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in this article there are introduced two new concepts: the Smarandache P-persistence and the Smarandache S-persistence of a prime number.

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Scientia Magna
Vol. 1 (2006), No. 2, 71-75
The Smarandache
P
and
S
persistence of aprime
Felice Russo
Micron Technology Italy67051 Avezzano (AQ), Italy
In [1], Sloane has deﬁned the multiplicative persistence of a number in the following man-ner. Let’s
N
be any
n
-digits number with
N
=
x
1
x
2
x
3
···
x
n
in base 10. Multiplying togetherthe digits of that number (
x
1
·
x
2
·····
x
n
), another number
N
results. If this process is iterated,eventually a single digit number will be produced. The number of steps to reach a single digitnumber is referred to as the persistence of the srcinal number
N
. Here is an example:679
→
378
→
168
→
48
→
32
→
6
.
In this case, the persistence of 679 is 5.Of course, that concept can be extended to any base
b
. In [1], Sloane conjectured that, inbase 10, there is a number
c
such that no number has persistence greater than
c
. According to acomputer search no number smaller than 10
50
with persistence greater than 11 has been found.In [2], Hinden deﬁned in a similar way the additive persistence of a number where, instead of multiplication, the addition of the digits of a number is considered. For example, the additivepersistence of 679 is equal to 2.679
→
22
→
4
.
Following the same spirit, in this article we introduce two new concepts: the Smarandache
P
-persistence and the Smarandache
S
-persistence of a prime number. Let
X
be any
n
-digitsprime number and suppose that
X
=
x
1
x
2
x
3
···
x
n
in base 10. If we multiply together thedigits of that prime (
x
1
·
x
2
·····
x
n
) and add them to the srcinal prime (
X
+
x
1
·
x
2
·····
x
n
)a new number results, which may be a prime. If it is a prime then the process will be iteratedotherwise not. The number of steps required to
X
to collapse in a composite number is calledthe Smarandache
P
-persistence of prime
X
. As an example, let’s calculate the Smarandache
P
-persistence of the primes 43 and 23:43
→
55;23
→
29
→
47
→
75
,
which is 1 and 3, respectively. Of course, the Smarandache
P
-persistence minus 1 is equalto the number of primes that we can generate starting with the srcinal prime
X
. Beforeproceeding, we must highlight that there will be a class of primes with an inﬁnite Smarandache
P
-persistence; that is, primes that will never collapse in a composite number. Let’s give an
72
Felice Russo No. 2
example:61
→
67
→
109
→
109
→
109
···
.
In this case, being the product of the digits of the prime 109 always zero, the prime 61 willnever reach a composite number. In this article, we shall not consider that class of primes sinceit is not interesting. The following table gives the smallest multidigit primes with Smarandache
P
-persistence less than or equal to 8:Smarandache
P
-persistence Prime1 112 293 234 3475 2936 2397 574878 486193By looking in a greater detail at the above table, we can see that, for example, the secondterm of the sequence (29) is implicitly inside the chain generated by the prime 23. In fact:29
→
47
→
7523
→
29
→
47
→
75We can slightly modify the above table in order to avoid any prime that implicitly is insideother terms of the sequence.Smarandache
P
-persistence Prime1 112 1633 234 5635 14516 2397 574878 486193Now, for example, the prime 163 will generate a chain that isn’t already inside any otherchain generated by the primes listed in the above table. What about primes with Smarandache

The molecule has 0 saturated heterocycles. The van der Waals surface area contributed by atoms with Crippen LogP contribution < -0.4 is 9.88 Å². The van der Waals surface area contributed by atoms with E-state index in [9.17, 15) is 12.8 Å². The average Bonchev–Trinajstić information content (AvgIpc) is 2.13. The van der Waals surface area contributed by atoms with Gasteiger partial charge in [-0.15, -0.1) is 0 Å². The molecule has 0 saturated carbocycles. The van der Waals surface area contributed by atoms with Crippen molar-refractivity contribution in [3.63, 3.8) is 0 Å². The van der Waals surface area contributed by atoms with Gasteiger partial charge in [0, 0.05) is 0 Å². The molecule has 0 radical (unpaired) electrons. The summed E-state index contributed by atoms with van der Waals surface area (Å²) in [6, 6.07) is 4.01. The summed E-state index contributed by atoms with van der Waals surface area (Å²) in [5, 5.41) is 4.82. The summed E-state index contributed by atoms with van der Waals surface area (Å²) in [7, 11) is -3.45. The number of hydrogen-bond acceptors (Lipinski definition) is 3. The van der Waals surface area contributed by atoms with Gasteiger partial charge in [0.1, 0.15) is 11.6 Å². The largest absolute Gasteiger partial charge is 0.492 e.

P
-persistence greater than 8? Is the above sequence inﬁnite? We will try to give an answer
Vol. 1 The Smarandache
P
and
S
persistence of a prime
73to the above question by using a statistical approach. Let’s indicate with
L
the Smarandache
P
-persistence of a prime. Thanks to an
u
-basic code the occurrrencies of
L
for diﬀerent valuesof
N
have been calculated. Here an example for
N
= 10
7
and
N
= 10
8
:Figure 1. Plot of the occurrencies for each
P
-persistence at two diﬀerent values of
N
.The interpolating function for that family of curves is given by:
a
(
N
)
·
e
−
b
(
N
)
·
L
where
a
(
n
) and
b
(
n
) are two function of
N
. To determine the behaviour of those two functions,the values obtained interpolating the histogram of occurencies for diﬀerent N have been used:N a b1
.
00
E
+ 04 2238
.
8 1
.
31311
.
00
E
+ 05 17408 1
.
43291
.
00
E
+ 06 121216 1
.
53391
.
00
E
+ 07 1
.
00
E
+ 06 1
.
69911
.
00
E
+ 08 1
.
00
E
+ 07 1
.
968
74
Felice Russo No. 2
Figure 2. Plot of the two functions
a
(
N
) and
b
(
N
) versus
N
According to those data we can see that :
a
(
N
)
≈
k
·
N b
(
N
)
≈
h
·
ln(
N
) +
c
where
k
,
h
and
c
are constants (see Figure 2).So the probability that
L
≥
M
(where
M
is any integer) for a ﬁxed
N
is given by:
P
(
L
≥
M
)
≈
∞
M
kN
·
e
−
(
h
ln
N
+
c
)
·
L
dL
∞
0
kN
·
e
−
(
h
ln
N
+
c
)
·
L
dL
=
e
−
(
h
·
ln
N
+
c
)
·
M
and the counting function of the primes with Smarandache
P
-persistence
L
=
M
below
N
isgiven by
N
·
P
(
L
=
M
). In Figure 3, the plot of counting function versus
N
for 4 diﬀerent
L
values is reported. As we can see, for
L <
15 and
L
≥
15 there is a breaking in the behaviour of the occurrencies. For
L
≥
15, the number of primes is very very small (less than 1) regardlessthe value of
N
and it becomes even smaller as
N
increases. The experimental data seem tosupport that
L
cannot take any value and that most likely the maximum value should be
L
= 14or close to it. So the following conjecture can be posed:
Conjecture 1.
There is an integer
M
such that no prime has a Smarandache
P
-persistencegreater than
M
. In other words the maximum value of Smarandache
P
-persistence is ﬁniteFigure 3. Counting function for the
P
-persistence for diﬀerence values of
N

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